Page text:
Europe -  Moscow

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Moscow is the largest city in Russia (and on the European continent) and, as such, has one of the largest economies in Europe, generating more than 20% of Russia’s GDP. It is the seat of power of the government and a major economic, cultural and scientific hub, all of which drive the city’s hotel demand. The city’s hotel market is primarily domestic and business-oriented, although before the war leisure demand was experiencing an increase.

In 2018, the FIFA World Cup (which took place between June and July of that year) helped the Moscow hotel market achieve an incredibly strong performance, with RevPAR growth of nearly 30% in euro terms and more than 40% in local currency. During June and July alone, the city saw RevPAR triple from 2017 levels. While performance levels naturally dropped from the 2018 World Cup peak, Moscow maintained impressive occupancy and average rates throughout 2019, with the positive experience international guests had in 2018 carrying over.

While GDP declined by only 3.1% in 2020, owing to the pandemic, the hospitality industry was hit hard. Demand was half of 2019 levels and average rates dropped by more than 15% (local currency). In 2021, Moscow hotels performed extremely well relative to the rest of Europe and, at nearly 60%, achieved the strongest occupancy of all major markets reviewed for the HVI. Following the impact that the pandemic had on the economy, Russia was showing healthy recovery until February 2022 when the war with Ukraine commenced. While international sanctions on the country put a halt to most international visitation, domestic demand managed to support volume levels in 2022, and rate returned to pre-pandemic levels in euro terms.  

The Moscow pipeline shows 13 new developments, totalling 2,500 rooms, expected to come to market within the next five years. Some of the most noticeable ones include the 165-room Fairmont Moscow Mayakovskaya, expected to open in April 2023, the 65-room Mandarin Oriental Moscow (April 2023), the 118-room MGallery by Sofitel Moscow Zubovskaya (January 2024), the 154-room Raffles Moscow Zaryadye (January 2024), and the 150-room Novotel Moscow Comcity (September 2024). Many brands have left Russia since the start of the war, and it is therefore likely that changes to the branded proposed hotels might happen by the time they become operational.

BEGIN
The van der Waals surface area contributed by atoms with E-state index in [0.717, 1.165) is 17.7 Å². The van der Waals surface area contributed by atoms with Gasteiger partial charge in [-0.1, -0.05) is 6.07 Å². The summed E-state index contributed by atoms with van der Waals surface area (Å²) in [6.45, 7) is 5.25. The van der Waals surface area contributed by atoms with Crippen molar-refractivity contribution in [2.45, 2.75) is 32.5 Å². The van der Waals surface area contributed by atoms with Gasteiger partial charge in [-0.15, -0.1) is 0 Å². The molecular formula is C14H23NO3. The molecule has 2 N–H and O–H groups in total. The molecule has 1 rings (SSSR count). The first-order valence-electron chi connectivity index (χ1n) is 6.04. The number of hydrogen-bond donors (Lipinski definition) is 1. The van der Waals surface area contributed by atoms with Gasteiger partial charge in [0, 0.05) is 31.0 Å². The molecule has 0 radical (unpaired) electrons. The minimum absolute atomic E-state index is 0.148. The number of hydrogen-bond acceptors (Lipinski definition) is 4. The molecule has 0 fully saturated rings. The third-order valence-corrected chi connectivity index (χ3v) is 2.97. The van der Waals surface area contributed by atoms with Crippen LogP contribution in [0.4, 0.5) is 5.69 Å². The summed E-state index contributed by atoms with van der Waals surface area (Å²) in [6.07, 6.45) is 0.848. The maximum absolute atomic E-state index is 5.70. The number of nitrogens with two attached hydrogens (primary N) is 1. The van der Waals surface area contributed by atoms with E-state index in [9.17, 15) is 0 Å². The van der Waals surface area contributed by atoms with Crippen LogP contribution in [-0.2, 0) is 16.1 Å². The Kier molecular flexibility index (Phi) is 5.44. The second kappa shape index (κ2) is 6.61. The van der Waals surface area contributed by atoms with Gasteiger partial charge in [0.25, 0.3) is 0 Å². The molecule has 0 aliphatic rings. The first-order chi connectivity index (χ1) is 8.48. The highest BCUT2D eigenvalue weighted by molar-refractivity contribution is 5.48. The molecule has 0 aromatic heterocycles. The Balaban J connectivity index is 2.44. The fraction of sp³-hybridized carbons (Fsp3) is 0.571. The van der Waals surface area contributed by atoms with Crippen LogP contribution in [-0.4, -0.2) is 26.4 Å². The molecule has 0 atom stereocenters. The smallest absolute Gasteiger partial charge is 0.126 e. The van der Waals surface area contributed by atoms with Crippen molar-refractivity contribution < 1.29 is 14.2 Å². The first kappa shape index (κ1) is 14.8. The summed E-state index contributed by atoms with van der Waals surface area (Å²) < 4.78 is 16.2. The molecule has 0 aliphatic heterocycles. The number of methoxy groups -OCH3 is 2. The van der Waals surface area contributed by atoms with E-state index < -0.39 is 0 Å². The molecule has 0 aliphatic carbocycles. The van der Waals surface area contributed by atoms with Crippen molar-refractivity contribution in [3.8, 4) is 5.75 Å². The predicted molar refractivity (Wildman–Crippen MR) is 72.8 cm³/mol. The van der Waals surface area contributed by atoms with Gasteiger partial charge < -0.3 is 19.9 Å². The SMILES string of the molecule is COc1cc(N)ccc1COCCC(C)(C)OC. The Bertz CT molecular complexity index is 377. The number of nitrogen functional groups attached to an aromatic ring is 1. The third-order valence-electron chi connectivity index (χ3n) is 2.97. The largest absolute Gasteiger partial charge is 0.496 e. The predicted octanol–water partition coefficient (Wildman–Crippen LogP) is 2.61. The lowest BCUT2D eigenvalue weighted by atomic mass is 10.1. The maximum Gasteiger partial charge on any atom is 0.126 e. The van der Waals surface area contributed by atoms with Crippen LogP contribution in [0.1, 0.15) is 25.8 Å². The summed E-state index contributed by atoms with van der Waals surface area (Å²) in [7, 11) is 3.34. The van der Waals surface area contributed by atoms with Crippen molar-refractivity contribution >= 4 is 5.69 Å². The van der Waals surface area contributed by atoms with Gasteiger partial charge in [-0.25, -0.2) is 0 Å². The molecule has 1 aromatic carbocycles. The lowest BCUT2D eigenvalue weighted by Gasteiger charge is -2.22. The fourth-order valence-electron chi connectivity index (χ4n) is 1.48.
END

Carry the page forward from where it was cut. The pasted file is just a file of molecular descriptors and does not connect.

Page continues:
There have been relatively few transactions in the past few years, and the prices of most of the properties that have transacted tend to be either undisclosed or rumoured. The only notable disclosed transaction in 2021 was the 150-room Hotel Peking, which traded for approximately €53.5 million (€357,000 per key). In 2022, the 75-room Marco Polo Presnya traded for a reported €33.5 million in May. A March 2023 transaction involved Russian investment firm Cosmos Hotel Group completing the acquisition of a number of Russian companies that owned ten hotels with 4,078 rooms across four Russian cities, for €200 million (€49,000 per room). This reflects the special circumstances surrounding the few occurring sales, which would not be a fair reflection of a fully functioning investment environment. Owing to the circumstances mentioned earlier, 2022 values decreased by almost a third in 2022 in euro terms, and by more than 40% in local currency.

Change In Value For Market: (€Euro)

Significant Value Increase: Greater than +10%
Moderate Value Increase: Between +3% and +10%
Stable Values: Between -3% and +3%
Moderate Value Decline: Between -3% and -10%
Significant Value Decline: More than -10%

For more information, please contact:

Sophie Perret, MRICS, MBA
Managing Director
[email protected]
  • +44 0 2078787722 (w)
  • +44 0 7725781037 (m)